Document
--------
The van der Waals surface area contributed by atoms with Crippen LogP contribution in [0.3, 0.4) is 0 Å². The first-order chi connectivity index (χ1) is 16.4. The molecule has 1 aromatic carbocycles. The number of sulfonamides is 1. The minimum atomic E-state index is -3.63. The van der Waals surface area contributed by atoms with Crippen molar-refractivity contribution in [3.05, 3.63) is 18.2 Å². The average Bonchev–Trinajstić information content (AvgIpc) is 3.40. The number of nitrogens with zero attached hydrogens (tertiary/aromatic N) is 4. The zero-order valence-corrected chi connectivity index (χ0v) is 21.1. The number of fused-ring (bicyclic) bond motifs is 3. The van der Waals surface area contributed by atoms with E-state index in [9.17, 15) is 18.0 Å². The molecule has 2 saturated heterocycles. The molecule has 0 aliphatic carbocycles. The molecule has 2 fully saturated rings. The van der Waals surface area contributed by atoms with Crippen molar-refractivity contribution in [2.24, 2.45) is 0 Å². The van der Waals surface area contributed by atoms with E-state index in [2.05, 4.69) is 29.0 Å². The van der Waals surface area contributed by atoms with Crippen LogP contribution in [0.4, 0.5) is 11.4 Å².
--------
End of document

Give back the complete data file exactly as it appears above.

The van der Waals surface area contributed by atoms with Crippen LogP contribution in [0.3, 0.4) is 0 Å². The first-order chi connectivity index (χ1) is 16.4. The molecule has 1 aromatic carbocycles. The number of sulfonamides is 1. The minimum atomic E-state index is -3.63. The van der Waals surface area contributed by atoms with Crippen molar-refractivity contribution in [3.05, 3.63) is 18.2 Å². The average Bonchev–Trinajstić information content (AvgIpc) is 3.40. The number of nitrogens with zero attached hydrogens (tertiary/aromatic N) is 4. The zero-order valence-corrected chi connectivity index (χ0v) is 21.1. The number of fused-ring (bicyclic) bond motifs is 3. The van der Waals surface area contributed by atoms with E-state index in [9.17, 15) is 18.0 Å². The molecule has 2 saturated heterocycles. The molecule has 0 aliphatic carbocycles. The molecule has 2 fully saturated rings. The van der Waals surface area contributed by atoms with Crippen molar-refractivity contribution in [2.24, 2.45) is 0 Å². The van der Waals surface area contributed by atoms with E-state index in [2.05, 4.69) is 29.0 Å². The van der Waals surface area contributed by atoms with Crippen LogP contribution in [0.4, 0.5) is 11.4 Å².